A review of 18p deletions

Minire Hasi-Zogaj, Courtney Sebold, Patricia Heard, Erika Carter, Bridgette Soileau, Annice Hill, David Rupert, Brian Perry, Sidney Atkinson, Louise O'donnell, Jon Gelfond, Jack Lancaster, Peter T. Fox, Daniel E. Hale, Jannine D. Cody

Research output: Contribution to journalArticlepeer-review

44 Scopus citations


Since 18p- was first described in 1963, much progress has been made in our understanding of this classic deletion condition. We have been able to establish a fairly complete picture of the phenotype when the deletion breakpoint occurs at the centromere, and we are working to establish the phenotypic effects when each gene on 18p is hemizygous. Our aim is to provide genotype-specific anticipatory guidance and recommendations to families with an 18p- diagnosis. In addition, establishing the molecular underpinnings of the condition will potentially suggest targets for molecular treatments. Thus, the next step is to establish the precise effects of specific gene deletions. As we look forward to deepening our understanding of 18p-, our focus will continue to be on the establishment of robust genotype-phenotype correlations and the penetrance of these phenotypes. We will continue to follow our 18p- cohort closely as they age to determine the presence or absence of some of these diagnoses, including spinocerebellar ataxia (SCA), facioscapulohumeral muscular dystrophy (FSHD), and dystonia. We will also continue to refine the critical regions for other phenotypes as we enroll additional (hopefully informative) participants into the research study and as the mechanisms of the genes in these regions are elucidated. Mouse models will also be developed to further our understanding of the effects of hemizygosity as well as to serve as models for treatment development.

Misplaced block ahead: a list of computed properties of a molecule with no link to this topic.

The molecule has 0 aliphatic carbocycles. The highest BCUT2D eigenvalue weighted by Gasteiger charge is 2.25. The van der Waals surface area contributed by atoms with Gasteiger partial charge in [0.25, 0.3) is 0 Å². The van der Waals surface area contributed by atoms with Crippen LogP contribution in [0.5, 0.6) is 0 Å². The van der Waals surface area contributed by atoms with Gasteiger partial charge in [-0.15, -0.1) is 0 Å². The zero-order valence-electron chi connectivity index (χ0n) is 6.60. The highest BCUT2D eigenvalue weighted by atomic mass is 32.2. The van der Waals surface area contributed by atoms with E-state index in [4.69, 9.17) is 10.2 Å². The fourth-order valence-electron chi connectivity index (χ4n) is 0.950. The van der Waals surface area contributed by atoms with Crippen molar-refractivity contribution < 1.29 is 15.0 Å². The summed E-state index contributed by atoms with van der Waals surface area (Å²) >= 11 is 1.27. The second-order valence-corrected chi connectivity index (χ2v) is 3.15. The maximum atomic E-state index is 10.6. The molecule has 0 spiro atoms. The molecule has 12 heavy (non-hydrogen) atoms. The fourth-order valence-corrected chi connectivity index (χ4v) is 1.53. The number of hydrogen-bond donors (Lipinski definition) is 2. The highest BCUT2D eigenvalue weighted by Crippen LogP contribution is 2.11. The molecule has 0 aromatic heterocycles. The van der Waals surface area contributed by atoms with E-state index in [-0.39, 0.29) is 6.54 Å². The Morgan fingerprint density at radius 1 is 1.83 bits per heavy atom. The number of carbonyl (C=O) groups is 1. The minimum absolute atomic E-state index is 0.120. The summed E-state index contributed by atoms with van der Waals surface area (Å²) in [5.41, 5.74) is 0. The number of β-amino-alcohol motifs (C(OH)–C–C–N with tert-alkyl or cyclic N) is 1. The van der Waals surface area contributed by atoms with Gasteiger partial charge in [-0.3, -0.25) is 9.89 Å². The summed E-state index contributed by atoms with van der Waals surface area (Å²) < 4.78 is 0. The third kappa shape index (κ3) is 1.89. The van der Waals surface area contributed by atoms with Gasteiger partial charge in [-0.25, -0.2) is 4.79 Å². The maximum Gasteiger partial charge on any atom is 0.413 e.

Original languageEnglish (US)
Pages (from-to)251-264
Number of pages14
JournalAmerican Journal of Medical Genetics, Part C: Seminars in Medical Genetics
Issue number3
StatePublished - Sep 1 2015


  • 18p deletion
  • 18p-
  • Monosomy 18p

ASJC Scopus subject areas

  • Genetics(clinical)
  • Genetics


Dive into the research topics of 'A review of 18p deletions'. Together they form a unique fingerprint.

Cite this